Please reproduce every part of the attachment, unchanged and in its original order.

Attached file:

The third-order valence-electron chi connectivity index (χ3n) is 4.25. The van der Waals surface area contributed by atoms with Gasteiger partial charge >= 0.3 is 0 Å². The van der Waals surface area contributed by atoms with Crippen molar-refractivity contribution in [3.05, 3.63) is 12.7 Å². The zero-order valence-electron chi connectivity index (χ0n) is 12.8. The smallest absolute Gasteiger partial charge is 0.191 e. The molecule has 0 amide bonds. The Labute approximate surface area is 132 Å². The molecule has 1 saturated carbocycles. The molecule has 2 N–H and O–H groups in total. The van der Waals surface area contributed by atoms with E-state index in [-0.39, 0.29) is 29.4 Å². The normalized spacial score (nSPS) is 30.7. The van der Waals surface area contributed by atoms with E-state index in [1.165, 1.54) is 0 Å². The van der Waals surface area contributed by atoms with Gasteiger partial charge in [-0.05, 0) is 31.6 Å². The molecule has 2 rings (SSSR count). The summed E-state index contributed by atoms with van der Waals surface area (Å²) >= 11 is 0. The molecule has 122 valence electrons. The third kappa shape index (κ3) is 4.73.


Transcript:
The third-order valence-electron chi connectivity index (χ3n) is 4.25. The van der Waals surface area contributed by atoms with Gasteiger partial charge >= 0.3 is 0 Å². The van der Waals surface area contributed by atoms with Crippen molar-refractivity contribution in [3.05, 3.63) is 12.7 Å². The zero-order valence-electron chi connectivity index (χ0n) is 12.8. The smallest absolute Gasteiger partial charge is 0.191 e. The molecule has 0 amide bonds. The Labute approximate surface area is 132 Å². The molecule has 1 saturated carbocycles. The molecule has 2 N–H and O–H groups in total. The van der Waals surface area contributed by atoms with E-state index in [-0.39, 0.29) is 29.4 Å². The normalized spacial score (nSPS) is 30.7. The van der Waals surface area contributed by atoms with E-state index in [1.165, 1.54) is 0 Å². The van der Waals surface area contributed by atoms with Gasteiger partial charge in [-0.05, 0) is 31.6 Å². The molecule has 2 rings (SSSR count). The summed E-state index contributed by atoms with van der Waals surface area (Å²) >= 11 is 0. The molecule has 122 valence electrons. The third kappa shape index (κ3) is 4.73.